Las Chulas: A Coming of Age Surf Documentary

    Las Chulas is a character-driven documentary about coming of age and finding a place in the world. The story follows the lives of three unique young girls living in present day El Salvador as they face the challenges of growing up in a country rife with gang violence, drugs and poverty. Living in a small port city less than 30 miles from the capital, the girls discover surfing and with it, a newfound sense of their own potential and the possibilities of a life beyond the everyday despair that threatens to smother them. Learning to surf despite such seemingly overwhelming challenges as not even knowing how to swim, each of the girls lives fundamentally changes as surfing becomes more and more a part of their daily reality. For all three girls, surfing is an enormous part of their lives, but rather than circumscribing them, surfing opens the doors to even more audacious ambitions.

    Denver-based Equipo Roca and Futuristic Films are collaborating on the project. The film has at least another year of production, based on a 4 year journey.

    Pororoca X-Trail Amazon Project

    Hoping to turn out a series of adrenaline infused commercials for Nissan, professional surfers Jon Rose (US), Mar Ohno (Japan), Sergio Laus (Brazil) and an entire film crew were flown down to one of most isolated and unique breaks in the world.

    The wave, called Pororoca, is a tidal bore at the mouth of the Amazon River. It’s created when the leading edge of the incoming tide from the Atlantic forms a wave that travels up the river. Still a secret to most, the wave has developed into somewhat of a legend amongst surfers and an annual championship has been held there since 1999. Nissan put together this short film documenting the trip, as well as the wave. Additionally, Surfline has a fun little sideshow with Jon Rose detailing the entire adventure.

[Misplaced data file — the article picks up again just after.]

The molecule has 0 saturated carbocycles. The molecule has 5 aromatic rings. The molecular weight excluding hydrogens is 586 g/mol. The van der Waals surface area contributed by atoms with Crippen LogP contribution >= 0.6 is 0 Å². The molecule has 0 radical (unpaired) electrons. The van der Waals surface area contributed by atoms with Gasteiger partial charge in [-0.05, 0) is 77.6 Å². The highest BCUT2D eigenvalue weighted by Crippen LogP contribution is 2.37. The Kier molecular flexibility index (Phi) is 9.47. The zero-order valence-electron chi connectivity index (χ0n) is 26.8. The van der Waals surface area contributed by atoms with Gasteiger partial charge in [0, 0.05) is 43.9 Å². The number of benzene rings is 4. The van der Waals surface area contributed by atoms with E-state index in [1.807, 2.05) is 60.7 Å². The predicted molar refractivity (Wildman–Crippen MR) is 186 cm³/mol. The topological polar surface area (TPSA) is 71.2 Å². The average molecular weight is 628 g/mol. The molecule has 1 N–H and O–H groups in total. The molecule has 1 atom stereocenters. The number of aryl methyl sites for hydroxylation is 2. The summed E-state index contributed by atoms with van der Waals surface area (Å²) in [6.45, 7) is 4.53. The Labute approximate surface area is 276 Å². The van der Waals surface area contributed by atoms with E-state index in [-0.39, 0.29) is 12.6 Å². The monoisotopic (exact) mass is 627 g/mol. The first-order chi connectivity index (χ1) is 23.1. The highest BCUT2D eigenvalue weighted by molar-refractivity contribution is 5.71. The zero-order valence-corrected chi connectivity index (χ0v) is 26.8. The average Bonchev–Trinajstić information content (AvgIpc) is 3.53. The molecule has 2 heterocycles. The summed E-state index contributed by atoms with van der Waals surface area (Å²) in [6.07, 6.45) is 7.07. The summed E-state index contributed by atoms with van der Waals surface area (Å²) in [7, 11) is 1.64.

(Via marktd)

  • Thank You, Sukle

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    The (real) Denver Egotist would like to thank Sukle Advertising + Design for taking over our site today. Nice job, guys. Seriously. (Check out the posts with orange titles starting at the bottom if you’re late checking in today.)

    The contest to win a date with Mike Sukle is real, FYI. So send in your pics if that’s something you find intriguing. Also, check out the interview we did with Mike to get a sense of the greatness behind the shop that so many admire here in Colorado and far beyond.

    Stay tuned for more Denver Egotist site takeovers by individuals and agencies throughout the coming months. If you’re interested in doing it yourself, send us an email and let us know why it’d be a good idea to turn over the reins to you.

    See you bright and early Monday morning. Suckers.

  • It's On

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  • New Denver Zoo TV and Radio

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    Continuing with our zoo theme for the day, here’s new work from McClain Finlon for the Denver Zoo. It’s nice to see something coming out of McClain besides bad news and a steady flow of employees.

    Denver Zoo houses 4,000 animals representing over 700 species. Since 1997, the zoo has participated in more than 300 animal conservation projects around the world and in the United States. The strategy for the past two years has focused on educating visitors and potential visitors on the zoo’s conservation efforts. The challenge is to do in it in a fun, kid-friendly way.

    This year’s work includes a new :30 TV spot and a new :60 radio spot. Working with the tag the agency developed two years ago, “Preservation included with admission”, the new work lets kids know that simply by visiting the zoo, they’re helping animals. The ticket for admission becomes the hero.

    Media includes Saturday mornings on CW2 and Fox, as well as Nickelodeon, Cartoon Network and Radio Disney.

    CD/AD: Mike Weed
    ACD/CW: Ryan Johnson
    AGENCY PRODUCER: Lindsay Wakabayashi
    PRODUCTION/POST/ANIMATION: Oh, Hello, Seattle
    MUSIC: Singing Serpent, San Diego
    MIX/SOUND DESIGN: Paul Vastola, Rocky Mountain Recorders, Denver

    Check out the radio here.